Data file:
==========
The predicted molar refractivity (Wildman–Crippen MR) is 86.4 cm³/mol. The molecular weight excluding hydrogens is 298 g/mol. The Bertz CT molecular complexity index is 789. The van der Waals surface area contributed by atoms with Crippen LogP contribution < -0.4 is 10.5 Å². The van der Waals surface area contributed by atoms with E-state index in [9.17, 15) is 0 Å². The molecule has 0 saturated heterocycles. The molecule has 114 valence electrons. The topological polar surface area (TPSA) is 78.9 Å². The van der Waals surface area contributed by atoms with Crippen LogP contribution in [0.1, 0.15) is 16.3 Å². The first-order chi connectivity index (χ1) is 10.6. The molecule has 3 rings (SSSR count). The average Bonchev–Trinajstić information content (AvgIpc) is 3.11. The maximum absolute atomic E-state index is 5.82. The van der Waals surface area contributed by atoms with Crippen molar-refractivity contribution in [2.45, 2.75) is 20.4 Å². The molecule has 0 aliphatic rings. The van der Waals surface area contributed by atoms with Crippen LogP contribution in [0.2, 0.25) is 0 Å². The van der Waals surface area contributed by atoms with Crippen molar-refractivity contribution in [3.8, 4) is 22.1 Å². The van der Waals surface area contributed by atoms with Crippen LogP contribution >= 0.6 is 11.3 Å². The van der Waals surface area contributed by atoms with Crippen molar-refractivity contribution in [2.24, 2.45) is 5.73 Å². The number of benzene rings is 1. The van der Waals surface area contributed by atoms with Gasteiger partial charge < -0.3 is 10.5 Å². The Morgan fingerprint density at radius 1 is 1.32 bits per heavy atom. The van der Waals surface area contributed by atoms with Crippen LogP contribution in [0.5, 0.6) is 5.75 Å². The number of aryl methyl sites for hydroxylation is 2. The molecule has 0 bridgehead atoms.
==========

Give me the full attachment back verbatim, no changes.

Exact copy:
The predicted molar refractivity (Wildman–Crippen MR) is 86.4 cm³/mol. The molecular weight excluding hydrogens is 298 g/mol. The Bertz CT molecular complexity index is 789. The van der Waals surface area contributed by atoms with Crippen LogP contribution < -0.4 is 10.5 Å². The van der Waals surface area contributed by atoms with E-state index in [9.17, 15) is 0 Å². The molecule has 0 saturated heterocycles. The molecule has 114 valence electrons. The topological polar surface area (TPSA) is 78.9 Å². The van der Waals surface area contributed by atoms with Crippen LogP contribution in [0.1, 0.15) is 16.3 Å². The first-order chi connectivity index (χ1) is 10.6. The molecule has 3 rings (SSSR count). The average Bonchev–Trinajstić information content (AvgIpc) is 3.11. The maximum absolute atomic E-state index is 5.82. The van der Waals surface area contributed by atoms with Crippen molar-refractivity contribution in [2.45, 2.75) is 20.4 Å². The molecule has 0 aliphatic rings. The van der Waals surface area contributed by atoms with Crippen LogP contribution in [0.2, 0.25) is 0 Å². The van der Waals surface area contributed by atoms with Crippen molar-refractivity contribution in [3.8, 4) is 22.1 Å². The van der Waals surface area contributed by atoms with Crippen LogP contribution >= 0.6 is 11.3 Å². The van der Waals surface area contributed by atoms with Crippen molar-refractivity contribution in [2.24, 2.45) is 5.73 Å². The number of benzene rings is 1. The van der Waals surface area contributed by atoms with Gasteiger partial charge < -0.3 is 10.5 Å². The Morgan fingerprint density at radius 1 is 1.32 bits per heavy atom. The van der Waals surface area contributed by atoms with Crippen LogP contribution in [0.5, 0.6) is 5.75 Å². The number of aryl methyl sites for hydroxylation is 2. The molecule has 0 bridgehead atoms.